As irksome as the 502s are, three cheers for helpful communication!
do people on ao3 understand that the tagging system doesn’t work like it does on tumblr
nobody fucking cares who you wrote it for or that OMG I CAN’T BELIEVE I WROTE THIS or what the fuck ever, tag your shit appropriately and stop clogging up the searchable list
Uuuuummmmmm except no.
Came across this while tumblr-tag-browsing for the ao3, cuz I track it, and it’s not the first time I’ve seen this argument, but it’s the time I’ve finally decided to address it.
I’ve been on the AO3 since day one of open beta (well before I had a tumblr.) and have been using ‘tumblr style tags’ just as long, and I was on the tag wrangling team for over a year and a half.
The entire ethos of the AO3’s tagging system is that you can tag your fic however you want to tag it.
Nothing’s going to be ‘clogging up the searchable list’ unless a tag is used often enough and the wranglers judge it useful enough to be made canonical and thus be eligible for filtering. All the other extraneous tags are still clickable, though, so you can still look up fics that are using that tag.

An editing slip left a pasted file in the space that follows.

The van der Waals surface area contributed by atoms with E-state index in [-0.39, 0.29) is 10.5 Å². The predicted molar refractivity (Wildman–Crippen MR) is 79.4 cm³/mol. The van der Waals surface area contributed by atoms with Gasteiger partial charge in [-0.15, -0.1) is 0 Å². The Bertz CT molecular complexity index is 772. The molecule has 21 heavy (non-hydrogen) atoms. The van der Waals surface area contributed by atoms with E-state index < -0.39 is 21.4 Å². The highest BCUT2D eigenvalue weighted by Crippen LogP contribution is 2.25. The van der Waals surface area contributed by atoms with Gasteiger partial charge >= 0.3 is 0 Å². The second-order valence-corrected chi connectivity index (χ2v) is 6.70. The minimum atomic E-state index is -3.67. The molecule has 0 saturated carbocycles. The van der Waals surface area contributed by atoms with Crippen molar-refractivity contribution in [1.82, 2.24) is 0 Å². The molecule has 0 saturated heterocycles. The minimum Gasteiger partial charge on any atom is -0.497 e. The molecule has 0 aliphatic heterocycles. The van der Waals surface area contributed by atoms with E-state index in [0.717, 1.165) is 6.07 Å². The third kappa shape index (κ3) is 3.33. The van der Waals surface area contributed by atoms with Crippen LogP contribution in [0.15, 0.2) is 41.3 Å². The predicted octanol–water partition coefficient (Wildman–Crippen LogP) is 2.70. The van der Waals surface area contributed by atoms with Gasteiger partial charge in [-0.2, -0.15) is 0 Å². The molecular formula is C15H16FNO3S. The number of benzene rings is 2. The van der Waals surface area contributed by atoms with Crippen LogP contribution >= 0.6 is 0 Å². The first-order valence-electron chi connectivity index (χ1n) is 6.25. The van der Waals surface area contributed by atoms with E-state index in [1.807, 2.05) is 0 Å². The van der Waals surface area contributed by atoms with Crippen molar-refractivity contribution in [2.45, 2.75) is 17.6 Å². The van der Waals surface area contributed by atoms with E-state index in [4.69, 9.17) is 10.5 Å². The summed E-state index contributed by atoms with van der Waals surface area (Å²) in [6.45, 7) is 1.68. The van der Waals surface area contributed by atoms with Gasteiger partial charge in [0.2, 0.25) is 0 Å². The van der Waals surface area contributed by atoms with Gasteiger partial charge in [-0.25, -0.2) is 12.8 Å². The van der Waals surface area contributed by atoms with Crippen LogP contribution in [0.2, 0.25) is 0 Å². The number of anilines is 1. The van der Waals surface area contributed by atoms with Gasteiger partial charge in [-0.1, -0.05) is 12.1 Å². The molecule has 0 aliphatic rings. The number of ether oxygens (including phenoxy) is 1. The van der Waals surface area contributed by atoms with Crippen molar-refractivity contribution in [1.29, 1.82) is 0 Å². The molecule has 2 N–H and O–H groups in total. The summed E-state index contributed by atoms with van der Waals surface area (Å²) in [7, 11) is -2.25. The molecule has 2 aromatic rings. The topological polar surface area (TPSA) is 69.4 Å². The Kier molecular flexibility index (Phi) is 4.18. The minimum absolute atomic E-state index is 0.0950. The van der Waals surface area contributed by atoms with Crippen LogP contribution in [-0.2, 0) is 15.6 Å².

I remember the first year of yuletide on AO3, when the tag wrangling crew was looking at the unwrangled freeform tags on the yuletide fics and giggling and wondering what on earth kind of fic led to some of those tags and therefore wanting to look at and read those fics once they went live.
AO3’s tagging system isn’t restrictive, it’s not prescriptivist, there aren’t rules on how to do it, and that’s by design, and it’s wonderful. I have read so many fics that I probably wouldn’t have otherwise touched due to the ‘silly’ tags attached to the fic, and generally they were good ones.
Nobody’s telling you not to tag how you like, don’t start telling other people not to tag how they like. Sorry to burst your bubble.